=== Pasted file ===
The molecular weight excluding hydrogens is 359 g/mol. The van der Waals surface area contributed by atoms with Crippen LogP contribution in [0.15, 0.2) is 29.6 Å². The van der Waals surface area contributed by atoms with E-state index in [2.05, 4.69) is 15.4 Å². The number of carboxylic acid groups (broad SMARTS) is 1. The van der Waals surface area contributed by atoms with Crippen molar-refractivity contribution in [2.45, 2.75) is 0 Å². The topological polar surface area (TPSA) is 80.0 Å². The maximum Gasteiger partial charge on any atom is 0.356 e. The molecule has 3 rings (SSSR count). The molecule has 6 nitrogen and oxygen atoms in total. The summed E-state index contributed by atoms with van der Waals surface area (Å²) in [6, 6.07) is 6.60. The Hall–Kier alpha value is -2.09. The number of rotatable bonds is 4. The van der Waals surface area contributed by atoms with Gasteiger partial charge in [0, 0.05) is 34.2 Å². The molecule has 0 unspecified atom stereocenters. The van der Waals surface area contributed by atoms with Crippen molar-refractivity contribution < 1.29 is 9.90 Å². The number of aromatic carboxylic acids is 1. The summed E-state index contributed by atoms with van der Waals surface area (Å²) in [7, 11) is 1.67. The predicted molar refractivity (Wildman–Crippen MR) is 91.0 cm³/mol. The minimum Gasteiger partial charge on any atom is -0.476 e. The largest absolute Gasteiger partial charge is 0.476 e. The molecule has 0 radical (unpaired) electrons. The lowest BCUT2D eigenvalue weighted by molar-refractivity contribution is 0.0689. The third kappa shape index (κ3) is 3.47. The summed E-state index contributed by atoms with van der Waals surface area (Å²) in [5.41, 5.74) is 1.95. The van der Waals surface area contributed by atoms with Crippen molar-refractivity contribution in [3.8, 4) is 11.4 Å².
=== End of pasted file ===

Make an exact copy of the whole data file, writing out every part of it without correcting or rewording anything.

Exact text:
The molecular weight excluding hydrogens is 359 g/mol. The van der Waals surface area contributed by atoms with Crippen LogP contribution in [0.15, 0.2) is 29.6 Å². The van der Waals surface area contributed by atoms with E-state index in [2.05, 4.69) is 15.4 Å². The number of carboxylic acid groups (broad SMARTS) is 1. The van der Waals surface area contributed by atoms with Crippen molar-refractivity contribution in [2.45, 2.75) is 0 Å². The topological polar surface area (TPSA) is 80.0 Å². The maximum Gasteiger partial charge on any atom is 0.356 e. The molecule has 3 rings (SSSR count). The molecule has 6 nitrogen and oxygen atoms in total. The summed E-state index contributed by atoms with van der Waals surface area (Å²) in [6, 6.07) is 6.60. The Hall–Kier alpha value is -2.09. The number of rotatable bonds is 4. The van der Waals surface area contributed by atoms with Gasteiger partial charge in [0, 0.05) is 34.2 Å². The molecule has 0 unspecified atom stereocenters. The van der Waals surface area contributed by atoms with Crippen molar-refractivity contribution < 1.29 is 9.90 Å². The number of aromatic carboxylic acids is 1. The summed E-state index contributed by atoms with van der Waals surface area (Å²) in [7, 11) is 1.67. The predicted molar refractivity (Wildman–Crippen MR) is 91.0 cm³/mol. The minimum Gasteiger partial charge on any atom is -0.476 e. The largest absolute Gasteiger partial charge is 0.476 e. The molecule has 0 radical (unpaired) electrons. The lowest BCUT2D eigenvalue weighted by molar-refractivity contribution is 0.0689. The third kappa shape index (κ3) is 3.47. The summed E-state index contributed by atoms with van der Waals surface area (Å²) in [5.41, 5.74) is 1.95. The van der Waals surface area contributed by atoms with Crippen molar-refractivity contribution in [3.8, 4) is 11.4 Å².